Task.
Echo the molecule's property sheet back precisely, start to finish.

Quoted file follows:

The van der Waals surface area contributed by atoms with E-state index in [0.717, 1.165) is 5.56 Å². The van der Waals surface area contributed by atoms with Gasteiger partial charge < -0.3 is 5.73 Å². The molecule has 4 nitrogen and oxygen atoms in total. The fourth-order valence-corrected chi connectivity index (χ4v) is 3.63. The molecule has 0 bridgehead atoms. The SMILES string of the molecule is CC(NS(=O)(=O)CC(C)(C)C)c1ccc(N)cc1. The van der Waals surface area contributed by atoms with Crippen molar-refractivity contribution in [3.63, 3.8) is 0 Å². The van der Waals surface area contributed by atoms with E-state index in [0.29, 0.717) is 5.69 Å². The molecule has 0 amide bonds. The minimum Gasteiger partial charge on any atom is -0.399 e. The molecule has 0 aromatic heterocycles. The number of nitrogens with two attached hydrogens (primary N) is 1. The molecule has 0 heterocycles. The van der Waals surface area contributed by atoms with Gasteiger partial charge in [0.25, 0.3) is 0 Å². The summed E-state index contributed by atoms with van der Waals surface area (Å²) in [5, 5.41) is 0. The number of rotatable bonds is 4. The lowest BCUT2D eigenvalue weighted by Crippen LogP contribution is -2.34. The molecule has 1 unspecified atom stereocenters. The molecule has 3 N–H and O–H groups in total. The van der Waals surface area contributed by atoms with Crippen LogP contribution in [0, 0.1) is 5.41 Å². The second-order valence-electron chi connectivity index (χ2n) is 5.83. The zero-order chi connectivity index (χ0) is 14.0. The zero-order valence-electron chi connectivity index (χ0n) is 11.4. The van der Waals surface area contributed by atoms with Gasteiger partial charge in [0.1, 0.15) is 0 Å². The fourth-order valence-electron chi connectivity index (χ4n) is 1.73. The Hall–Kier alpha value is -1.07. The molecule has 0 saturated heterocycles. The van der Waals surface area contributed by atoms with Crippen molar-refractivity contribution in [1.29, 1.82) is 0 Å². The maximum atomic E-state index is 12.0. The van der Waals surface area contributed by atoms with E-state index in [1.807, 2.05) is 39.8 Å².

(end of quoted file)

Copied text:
The van der Waals surface area contributed by atoms with E-state index in [0.717, 1.165) is 5.56 Å². The van der Waals surface area contributed by atoms with Gasteiger partial charge < -0.3 is 5.73 Å². The molecule has 4 nitrogen and oxygen atoms in total. The fourth-order valence-corrected chi connectivity index (χ4v) is 3.63. The molecule has 0 bridgehead atoms. The SMILES string of the molecule is CC(NS(=O)(=O)CC(C)(C)C)c1ccc(N)cc1. The van der Waals surface area contributed by atoms with Crippen molar-refractivity contribution in [3.63, 3.8) is 0 Å². The van der Waals surface area contributed by atoms with E-state index in [0.29, 0.717) is 5.69 Å². The molecule has 0 amide bonds. The minimum Gasteiger partial charge on any atom is -0.399 e. The molecule has 0 aromatic heterocycles. The number of nitrogens with two attached hydrogens (primary N) is 1. The molecule has 0 heterocycles. The van der Waals surface area contributed by atoms with Gasteiger partial charge in [0.25, 0.3) is 0 Å². The summed E-state index contributed by atoms with van der Waals surface area (Å²) in [5, 5.41) is 0. The number of rotatable bonds is 4. The lowest BCUT2D eigenvalue weighted by Crippen LogP contribution is -2.34. The molecule has 1 unspecified atom stereocenters. The molecule has 3 N–H and O–H groups in total. The van der Waals surface area contributed by atoms with Crippen LogP contribution in [0, 0.1) is 5.41 Å². The second-order valence-electron chi connectivity index (χ2n) is 5.83. The zero-order chi connectivity index (χ0) is 14.0. The zero-order valence-electron chi connectivity index (χ0n) is 11.4. The van der Waals surface area contributed by atoms with Gasteiger partial charge in [0.1, 0.15) is 0 Å². The fourth-order valence-electron chi connectivity index (χ4n) is 1.73. The Hall–Kier alpha value is -1.07. The molecule has 0 saturated heterocycles. The van der Waals surface area contributed by atoms with Crippen molar-refractivity contribution in [1.29, 1.82) is 0 Å². The maximum atomic E-state index is 12.0. The van der Waals surface area contributed by atoms with E-state index in [1.807, 2.05) is 39.8 Å².